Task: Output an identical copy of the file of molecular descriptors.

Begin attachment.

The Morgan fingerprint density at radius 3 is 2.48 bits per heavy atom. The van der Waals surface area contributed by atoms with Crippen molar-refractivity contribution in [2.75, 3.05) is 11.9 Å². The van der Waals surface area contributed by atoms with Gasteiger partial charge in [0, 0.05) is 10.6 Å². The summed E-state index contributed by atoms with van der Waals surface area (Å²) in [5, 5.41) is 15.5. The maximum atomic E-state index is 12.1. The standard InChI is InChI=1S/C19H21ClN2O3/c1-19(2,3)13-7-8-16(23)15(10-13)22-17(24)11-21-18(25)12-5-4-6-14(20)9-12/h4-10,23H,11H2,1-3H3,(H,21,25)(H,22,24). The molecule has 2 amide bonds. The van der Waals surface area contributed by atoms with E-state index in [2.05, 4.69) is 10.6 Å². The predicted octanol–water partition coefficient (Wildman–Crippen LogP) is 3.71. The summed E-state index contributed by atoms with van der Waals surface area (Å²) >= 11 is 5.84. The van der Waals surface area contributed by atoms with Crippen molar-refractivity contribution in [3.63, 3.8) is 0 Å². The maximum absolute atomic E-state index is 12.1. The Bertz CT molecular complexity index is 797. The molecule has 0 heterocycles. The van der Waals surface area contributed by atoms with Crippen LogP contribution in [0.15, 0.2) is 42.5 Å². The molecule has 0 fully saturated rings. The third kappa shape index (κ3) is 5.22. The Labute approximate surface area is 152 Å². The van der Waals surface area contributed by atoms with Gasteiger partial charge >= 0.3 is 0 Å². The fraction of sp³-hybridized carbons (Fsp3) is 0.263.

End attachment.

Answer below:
The Morgan fingerprint density at radius 3 is 2.48 bits per heavy atom. The van der Waals surface area contributed by atoms with Crippen molar-refractivity contribution in [2.75, 3.05) is 11.9 Å². The van der Waals surface area contributed by atoms with Gasteiger partial charge in [0, 0.05) is 10.6 Å². The summed E-state index contributed by atoms with van der Waals surface area (Å²) in [5, 5.41) is 15.5. The maximum atomic E-state index is 12.1. The standard InChI is InChI=1S/C19H21ClN2O3/c1-19(2,3)13-7-8-16(23)15(10-13)22-17(24)11-21-18(25)12-5-4-6-14(20)9-12/h4-10,23H,11H2,1-3H3,(H,21,25)(H,22,24). The molecule has 2 amide bonds. The van der Waals surface area contributed by atoms with E-state index in [2.05, 4.69) is 10.6 Å². The predicted octanol–water partition coefficient (Wildman–Crippen LogP) is 3.71. The summed E-state index contributed by atoms with van der Waals surface area (Å²) >= 11 is 5.84. The van der Waals surface area contributed by atoms with Crippen molar-refractivity contribution in [3.63, 3.8) is 0 Å². The maximum absolute atomic E-state index is 12.1. The Bertz CT molecular complexity index is 797. The molecule has 0 heterocycles. The van der Waals surface area contributed by atoms with Crippen LogP contribution in [0.15, 0.2) is 42.5 Å². The molecule has 0 fully saturated rings. The third kappa shape index (κ3) is 5.22. The Labute approximate surface area is 152 Å². The van der Waals surface area contributed by atoms with Gasteiger partial charge >= 0.3 is 0 Å². The fraction of sp³-hybridized carbons (Fsp3) is 0.263.